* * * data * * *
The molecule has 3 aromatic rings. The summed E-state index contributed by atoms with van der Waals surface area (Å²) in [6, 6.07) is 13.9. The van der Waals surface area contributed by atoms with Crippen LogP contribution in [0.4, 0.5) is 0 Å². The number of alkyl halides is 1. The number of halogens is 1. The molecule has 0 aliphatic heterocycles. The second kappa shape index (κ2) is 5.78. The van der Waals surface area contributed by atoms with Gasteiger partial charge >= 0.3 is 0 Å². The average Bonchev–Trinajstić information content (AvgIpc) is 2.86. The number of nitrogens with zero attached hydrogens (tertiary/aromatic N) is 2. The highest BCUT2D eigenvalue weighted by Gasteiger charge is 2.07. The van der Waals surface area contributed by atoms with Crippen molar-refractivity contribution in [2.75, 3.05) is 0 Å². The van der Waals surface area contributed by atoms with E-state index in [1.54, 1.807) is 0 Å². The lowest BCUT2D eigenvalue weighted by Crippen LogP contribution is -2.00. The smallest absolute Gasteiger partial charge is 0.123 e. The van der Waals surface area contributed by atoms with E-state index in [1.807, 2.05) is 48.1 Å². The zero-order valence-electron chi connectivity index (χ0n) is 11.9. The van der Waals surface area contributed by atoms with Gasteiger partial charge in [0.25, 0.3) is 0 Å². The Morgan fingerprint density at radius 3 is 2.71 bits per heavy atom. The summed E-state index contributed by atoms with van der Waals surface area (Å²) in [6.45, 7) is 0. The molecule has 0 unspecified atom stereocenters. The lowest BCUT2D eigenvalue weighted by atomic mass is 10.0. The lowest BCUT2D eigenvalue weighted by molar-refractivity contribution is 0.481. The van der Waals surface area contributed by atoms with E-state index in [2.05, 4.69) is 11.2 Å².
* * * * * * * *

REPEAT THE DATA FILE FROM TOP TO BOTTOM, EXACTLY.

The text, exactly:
The molecule has 3 aromatic rings. The summed E-state index contributed by atoms with van der Waals surface area (Å²) in [6, 6.07) is 13.9. The van der Waals surface area contributed by atoms with Crippen LogP contribution in [0.4, 0.5) is 0 Å². The number of alkyl halides is 1. The number of halogens is 1. The molecule has 0 aliphatic heterocycles. The second kappa shape index (κ2) is 5.78. The van der Waals surface area contributed by atoms with Gasteiger partial charge >= 0.3 is 0 Å². The average Bonchev–Trinajstić information content (AvgIpc) is 2.86. The number of nitrogens with zero attached hydrogens (tertiary/aromatic N) is 2. The highest BCUT2D eigenvalue weighted by Gasteiger charge is 2.07. The van der Waals surface area contributed by atoms with Crippen molar-refractivity contribution in [2.75, 3.05) is 0 Å². The van der Waals surface area contributed by atoms with E-state index in [1.54, 1.807) is 0 Å². The lowest BCUT2D eigenvalue weighted by Crippen LogP contribution is -2.00. The smallest absolute Gasteiger partial charge is 0.123 e. The van der Waals surface area contributed by atoms with E-state index in [1.807, 2.05) is 48.1 Å². The zero-order valence-electron chi connectivity index (χ0n) is 11.9. The van der Waals surface area contributed by atoms with Gasteiger partial charge in [0.25, 0.3) is 0 Å². The Morgan fingerprint density at radius 3 is 2.71 bits per heavy atom. The summed E-state index contributed by atoms with van der Waals surface area (Å²) in [6.45, 7) is 0. The molecule has 0 unspecified atom stereocenters. The lowest BCUT2D eigenvalue weighted by atomic mass is 10.0. The lowest BCUT2D eigenvalue weighted by molar-refractivity contribution is 0.481. The van der Waals surface area contributed by atoms with E-state index in [2.05, 4.69) is 11.2 Å².